Climate Shocks, Cash crops and Resilience: Evidence from colonial tropical Africa

K.I. Papaioannou, M.A. de Haas

Research output: Working paperAcademic

Abstract

A rapidly growing body of research examines how weather variability, anomalies
and shocks influence economic and societal outcomes. This study investigates the effects of
weather shocks on African smallholder farmers in British colonial Africa and intervenes in
the debate on the mediating effect of cash crops on resilience to shocks. We employ a dual
research strategy, involving both qualitative and econometric analysis. We analyse original
primary evidence retrieved from annual administrative records and construct a panel dataset
of 151 districts across West, South-central and East Africa in the Interwar Era (1920-1939).
Our findings are twofold. First, we qualitatively expose a range of mechanisms leading from
drought and excessive rainfall to harvest failure and social upheaval. We then test the link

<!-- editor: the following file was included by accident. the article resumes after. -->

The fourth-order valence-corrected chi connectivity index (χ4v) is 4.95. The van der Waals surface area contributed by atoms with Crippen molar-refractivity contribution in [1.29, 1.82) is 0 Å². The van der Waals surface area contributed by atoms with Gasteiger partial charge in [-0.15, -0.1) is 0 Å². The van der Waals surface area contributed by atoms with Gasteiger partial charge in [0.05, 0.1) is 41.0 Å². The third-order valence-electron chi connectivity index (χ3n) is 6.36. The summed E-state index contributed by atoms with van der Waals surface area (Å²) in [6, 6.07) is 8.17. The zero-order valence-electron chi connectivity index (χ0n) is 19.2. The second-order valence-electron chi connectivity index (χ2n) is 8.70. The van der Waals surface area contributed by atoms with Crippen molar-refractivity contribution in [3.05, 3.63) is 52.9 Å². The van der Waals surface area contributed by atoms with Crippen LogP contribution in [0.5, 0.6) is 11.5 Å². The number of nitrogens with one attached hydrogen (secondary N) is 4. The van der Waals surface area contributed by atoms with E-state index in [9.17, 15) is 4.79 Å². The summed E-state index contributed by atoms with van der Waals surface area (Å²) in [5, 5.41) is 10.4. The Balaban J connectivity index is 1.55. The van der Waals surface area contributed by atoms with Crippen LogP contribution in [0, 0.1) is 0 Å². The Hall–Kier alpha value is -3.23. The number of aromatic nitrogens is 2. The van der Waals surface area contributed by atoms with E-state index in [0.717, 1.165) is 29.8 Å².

econometrically and find a robust U-shaped relation between rainfall deviation and social
upheaval, proxied by annual imprisonment. Second, we review a long-standing and unsettled
debate on the impact of cash crop cultivation on farmers’ resilience to environmental shocks
and find that cash crop districts experienced lower levels of social tension and distress in
years of extreme rainfall variability.
Original languageEnglish
PublisherCentre for Global Economic History
Number of pages53
Volume76
Publication statusPublished - Oct 2015

Publication series

NameCGEH Working Paper Series
PublisherCentre for Global Economic History
No.76

Keywords

  • Environmental and economic history, Africa, colonialism, tropical agriculture,

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